Demo Tips

April 13th, 2010
[ Guelph Tech ]

By the end of this week I’ll have organized and hosted 13 DemoCampGuelph events. Along the way I’ve seen some incredible demo’s. I’ve learned, I’ve been impressed but I’ve also been embarrassed and outright skeered. People often ask for tips and information related to demo’ing but to be honest I’m not the expert. While I have demo’d at other events such as DemoCampToronto, I’m only the mc. You wouldn’t ask Whoopi Goldberg how to win an Oscar would you? (Let’s pretend she only hosted the oscars and didn’t win two of them as well…)

So, now that I’ve told you not to listen to me, here’s a few quick tips if you’re thinking of demo’ing:

  • DemoCamp’s are not pitch events. Don’t pitch or market to the crowd, no one’s here to be sold to.
  • Don’t delude yourself. You’ve only got 5 minutes! You can’t demo the entire feature set of your CRM that’s going to save the world so don’t try. Pick an area within your product or a specific feature or workflow that will interest the crowd and demo that alone.
  • Focus your message. Just because this is a demo event doesn’t mean you shouldn’t focus on a message we take away from your demo. What’s the sentence you’d like me as a listener to type into twitter when you’re done? Thinking this way helps focus your demo and hopefully have a consistent flow to it.
  • Be prepared for technology to fail and keep presenting. If you get 5 minutes to pitch to a key investor, they aren’t going to wait 15 while you work out wifi issues. Have something prepared if the network or projector or mic etc fails. Improvise and keep moving.
  • It’s cliche but take your time and have fun. This is a community event of peers who appreciate you putting the time in to show what your passionate about so chill and enjoy the experience. You can stress out on your wedding day.

Some great tips from DemoCampGuelph12′s Crowie award winner Tony Thompson:

  • “First off, some kind of a presentation outline is good. I just use point form notes. Make sure you have some detail you can cut out, or insert on the fly depending on your audience interest.”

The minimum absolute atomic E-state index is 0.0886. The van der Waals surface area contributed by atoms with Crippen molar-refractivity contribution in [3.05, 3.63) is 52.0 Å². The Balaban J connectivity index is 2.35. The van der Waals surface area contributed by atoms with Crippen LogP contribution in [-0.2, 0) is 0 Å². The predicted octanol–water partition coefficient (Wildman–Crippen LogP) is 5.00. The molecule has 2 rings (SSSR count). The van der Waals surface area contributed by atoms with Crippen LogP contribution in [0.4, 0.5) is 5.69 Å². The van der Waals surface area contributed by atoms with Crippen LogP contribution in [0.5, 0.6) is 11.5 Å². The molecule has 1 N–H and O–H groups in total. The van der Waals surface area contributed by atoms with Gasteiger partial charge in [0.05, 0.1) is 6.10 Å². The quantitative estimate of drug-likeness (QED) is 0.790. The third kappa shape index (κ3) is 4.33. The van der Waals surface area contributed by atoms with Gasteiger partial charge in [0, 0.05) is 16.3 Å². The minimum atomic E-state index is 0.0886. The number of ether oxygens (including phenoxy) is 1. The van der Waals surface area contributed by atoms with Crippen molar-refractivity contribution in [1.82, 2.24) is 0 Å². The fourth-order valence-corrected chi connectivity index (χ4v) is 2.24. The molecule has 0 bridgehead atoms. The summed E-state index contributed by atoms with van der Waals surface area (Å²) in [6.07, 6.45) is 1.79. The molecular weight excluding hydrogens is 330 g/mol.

• “The eBar is a big room. The audience will not be able to see you as much as they can see your live demo — so your demo must work and look nice. When you want to make a point, you won’t be able to do it with your facial expression alone, you’ll have to do it verbally as well.”
  • “Keep any graphics simple and to the point. To anybody more than halfway down the bar, the projection screen will look like a file card, and they won’t be able to make out any fine detail.”

Tony left out his secret sauce, more robots = good.

  • brydon

    I’m not quite sure what that cat picture’s even about. Am I allowed to comment on my own points? Oh great, a black hole….

  • http://davidcrow.ca/ David Crow

    Here’s what I’ve been telling the DemoCamp Toronto presenters:

    What to expect?
    *****
    Demos are 5 minutes + 5 minutes of Q&A (more if the crowd is engaged and asking good questions).

    How to get the most out of my demo slot?
    *****
    1. Set realistic expectations.
    This audience is a great place to find talent, to connect with potential early adopters, or get feedback from a very web 2.0 savvy crowd. Decide what you want to accomplish, i.e., we want to see potential customers reaction, we want to get potential hires engaged, we just want to be cool. This crowd will be blogging and twittering. It’s kind of like TechCrunch50 or Demo light (just one calorie).

    2. Do the coolest thing first!
    I’ve got the greatest bread slicer. Then show me the sharks with lasers attached to their heads slicing bread. Once you’ve done that, then talk about the boring stuff. You want the audience engaged. So the audience the reason that you will win (and please don’t let it be a log in box ;-)

    3. Don’t use slides unless absolutely necessary.
    This is called “Demo” Camp. People want to see functioning software. There are certain things that are hard to convey in a demo, i.e., funders, strategic relationships, etc. But if you start with the big WOW! then a few slides to convey the other details won’t get as many heckles.

    This is all about demand generation. I’m happy to help you understand the audience and how to succeed. We want great demos. Demos where people go “holy shit, that was built in Canada, I want to _____” work there/buy it/make my company more like those guys.